April fools has always been one of my favorite holidays, if you can call it that. I’ve had more fun on this day than any Christmas that I can remember to date.
When my daughter was in High School, around 1998, I thought that I would never see her graduate. It was a fight all the time about homework and grades. Then one day while driving her to school she turned to me and said:
“Mom, thank you so much for pushing me so hard. I can really appreciate your message and ever since I have been trying harder I understand that it isn’t so hard. I can do the work and I like it too. I can see that my education is the most important aspect of my life right now.”
My smile grew more as the she ended her statement. My chest blew up with pride. I would have cried, but I’m no sap. Just then she added
“April fools! I hate school and I hope I never have to go again. When I get out of High School I’m never going back to school for anything. I’m going to marry a rapper and live better than you do.”
Now I loved April fools because I was the one who played others for a fool. I didn’t like being fooled, especially by a high school brat. I drove her to school as she laughed all the way there and I gnashed my teeth. I had to get back at her somehow. It had been a tough year with Maria, who was headstrong and determined not to do it my way.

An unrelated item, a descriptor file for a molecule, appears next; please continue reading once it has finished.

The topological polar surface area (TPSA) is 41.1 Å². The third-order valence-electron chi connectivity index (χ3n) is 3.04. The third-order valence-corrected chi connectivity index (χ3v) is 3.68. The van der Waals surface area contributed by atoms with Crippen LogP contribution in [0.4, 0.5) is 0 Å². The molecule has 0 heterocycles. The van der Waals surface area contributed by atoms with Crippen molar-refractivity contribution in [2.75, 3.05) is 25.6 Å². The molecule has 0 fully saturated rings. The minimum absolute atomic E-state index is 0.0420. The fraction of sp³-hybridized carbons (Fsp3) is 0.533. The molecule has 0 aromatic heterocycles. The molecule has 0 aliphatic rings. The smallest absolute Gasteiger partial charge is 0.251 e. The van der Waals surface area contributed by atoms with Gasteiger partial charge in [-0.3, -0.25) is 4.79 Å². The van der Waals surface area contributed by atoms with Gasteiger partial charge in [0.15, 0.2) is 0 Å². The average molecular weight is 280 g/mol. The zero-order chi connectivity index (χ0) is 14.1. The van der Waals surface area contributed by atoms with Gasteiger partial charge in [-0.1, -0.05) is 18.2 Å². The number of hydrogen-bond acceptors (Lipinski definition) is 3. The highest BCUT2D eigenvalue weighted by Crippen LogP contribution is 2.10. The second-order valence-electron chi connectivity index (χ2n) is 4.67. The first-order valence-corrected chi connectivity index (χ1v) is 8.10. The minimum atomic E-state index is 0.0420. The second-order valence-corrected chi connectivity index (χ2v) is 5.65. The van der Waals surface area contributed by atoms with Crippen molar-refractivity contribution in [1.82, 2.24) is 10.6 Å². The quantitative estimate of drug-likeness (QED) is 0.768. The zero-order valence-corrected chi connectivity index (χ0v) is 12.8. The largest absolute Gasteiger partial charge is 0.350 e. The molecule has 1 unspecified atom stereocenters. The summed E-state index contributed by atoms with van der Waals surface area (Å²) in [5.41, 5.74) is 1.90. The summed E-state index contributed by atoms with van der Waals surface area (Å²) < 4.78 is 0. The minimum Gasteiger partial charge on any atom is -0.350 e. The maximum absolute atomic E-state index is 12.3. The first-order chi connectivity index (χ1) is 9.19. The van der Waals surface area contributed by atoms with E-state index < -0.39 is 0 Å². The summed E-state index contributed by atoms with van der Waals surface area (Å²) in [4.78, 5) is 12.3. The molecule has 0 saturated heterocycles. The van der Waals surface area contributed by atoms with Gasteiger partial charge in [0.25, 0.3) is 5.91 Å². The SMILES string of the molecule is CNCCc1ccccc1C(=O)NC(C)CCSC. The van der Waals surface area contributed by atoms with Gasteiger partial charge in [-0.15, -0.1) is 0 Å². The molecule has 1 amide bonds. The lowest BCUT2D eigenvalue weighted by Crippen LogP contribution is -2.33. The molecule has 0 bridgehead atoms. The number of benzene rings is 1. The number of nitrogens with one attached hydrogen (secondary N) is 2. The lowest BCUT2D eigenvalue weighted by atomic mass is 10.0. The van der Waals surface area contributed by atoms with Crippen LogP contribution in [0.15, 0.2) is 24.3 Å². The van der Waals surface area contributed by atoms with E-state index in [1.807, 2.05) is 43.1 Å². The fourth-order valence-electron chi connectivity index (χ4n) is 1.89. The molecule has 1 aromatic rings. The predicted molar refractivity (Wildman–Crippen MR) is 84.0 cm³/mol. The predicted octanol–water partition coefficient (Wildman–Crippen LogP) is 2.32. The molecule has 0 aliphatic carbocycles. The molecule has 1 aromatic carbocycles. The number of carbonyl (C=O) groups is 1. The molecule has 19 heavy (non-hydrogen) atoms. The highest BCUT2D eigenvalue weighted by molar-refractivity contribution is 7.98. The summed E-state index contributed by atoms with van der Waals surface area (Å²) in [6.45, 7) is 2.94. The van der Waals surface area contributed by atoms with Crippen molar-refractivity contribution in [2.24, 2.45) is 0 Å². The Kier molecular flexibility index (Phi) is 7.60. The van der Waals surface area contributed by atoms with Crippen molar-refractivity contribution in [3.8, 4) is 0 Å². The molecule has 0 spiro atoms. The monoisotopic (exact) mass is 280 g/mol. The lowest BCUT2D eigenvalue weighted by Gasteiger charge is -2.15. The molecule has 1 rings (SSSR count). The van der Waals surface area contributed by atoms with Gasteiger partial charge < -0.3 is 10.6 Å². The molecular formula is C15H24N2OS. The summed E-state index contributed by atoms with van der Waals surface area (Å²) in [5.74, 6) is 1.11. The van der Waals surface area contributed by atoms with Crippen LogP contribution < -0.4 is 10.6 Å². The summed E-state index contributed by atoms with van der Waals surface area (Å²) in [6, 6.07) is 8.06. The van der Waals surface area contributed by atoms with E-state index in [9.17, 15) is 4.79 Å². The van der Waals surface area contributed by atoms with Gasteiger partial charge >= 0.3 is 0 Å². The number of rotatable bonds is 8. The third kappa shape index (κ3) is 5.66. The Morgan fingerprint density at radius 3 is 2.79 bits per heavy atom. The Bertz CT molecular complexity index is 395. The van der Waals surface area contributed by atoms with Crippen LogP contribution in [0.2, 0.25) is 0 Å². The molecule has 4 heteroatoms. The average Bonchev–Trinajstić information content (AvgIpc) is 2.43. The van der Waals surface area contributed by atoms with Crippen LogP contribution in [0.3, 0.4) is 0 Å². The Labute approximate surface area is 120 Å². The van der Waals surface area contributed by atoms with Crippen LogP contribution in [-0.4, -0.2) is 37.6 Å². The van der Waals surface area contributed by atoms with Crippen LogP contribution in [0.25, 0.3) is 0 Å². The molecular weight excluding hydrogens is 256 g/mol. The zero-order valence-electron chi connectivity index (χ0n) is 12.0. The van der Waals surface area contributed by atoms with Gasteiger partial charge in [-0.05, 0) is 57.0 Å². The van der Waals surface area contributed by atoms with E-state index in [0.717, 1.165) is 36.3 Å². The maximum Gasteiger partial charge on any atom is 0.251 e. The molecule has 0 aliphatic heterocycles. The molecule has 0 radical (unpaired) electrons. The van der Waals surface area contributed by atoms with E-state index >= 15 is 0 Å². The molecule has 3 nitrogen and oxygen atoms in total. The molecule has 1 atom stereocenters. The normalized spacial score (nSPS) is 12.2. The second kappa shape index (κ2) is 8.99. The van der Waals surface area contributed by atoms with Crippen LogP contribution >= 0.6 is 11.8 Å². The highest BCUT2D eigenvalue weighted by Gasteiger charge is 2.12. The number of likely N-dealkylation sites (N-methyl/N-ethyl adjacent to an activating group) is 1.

I went home and drafted a letter from a Florida Boarding school. I designed the letter head and began my own joke.
The letter read that Maria had been chosen to participate in a week-end at the school and was chosen to compete for a scholarship geared at Hispanic-American students. The letter explained a grueling week-end schedule which reminded the recipient to make sure to pack formal evening wear because the school would host a dance with the local Military School boys.
That night, I took Maria out to dinner with her friend. Once she was enjoying her meal, I handed her the wonderful letter. I watched anxiously as she opened the invitation to a week-end of hell for any teenager. She crumbled up the letter and threw it to one side. I picked it up and asked what it was. I pretended to read it and with as much excitement as I could muster up I told her this was the opportunity of a life time.
“I’m not going.” She insisted.
“You are going. You will never get this opportunity again to have a great education.” I ranted
“We’ll go shopping for an evening gown tomorrow.” I added.
“No! I hate you.” She said as she began to cry.
“Oh you hate me now, but you will thank me for this later, I promise.” I told her as she banged her head against the table, embarrassing us all. People were starting to stare as if I was torturing her. I knew she wouldn’t eat what was left so I had it boxed up to take home. I let her suffer until we got home and I got my turn.
“April Fools!” I said opening her bedroom door and handing her the boxed dinner that she couldn’t eat due to her anger of having to spend a week-end at a boarding school.
She looked up with tears still rolling down her cheeks. She wanted to smile, I could tell, but she wasn’t about to let me see that.
See April fools may not have been so much fun on that day, but today, fourteen years later, we can both laugh together. Laugh at one another and ourselves.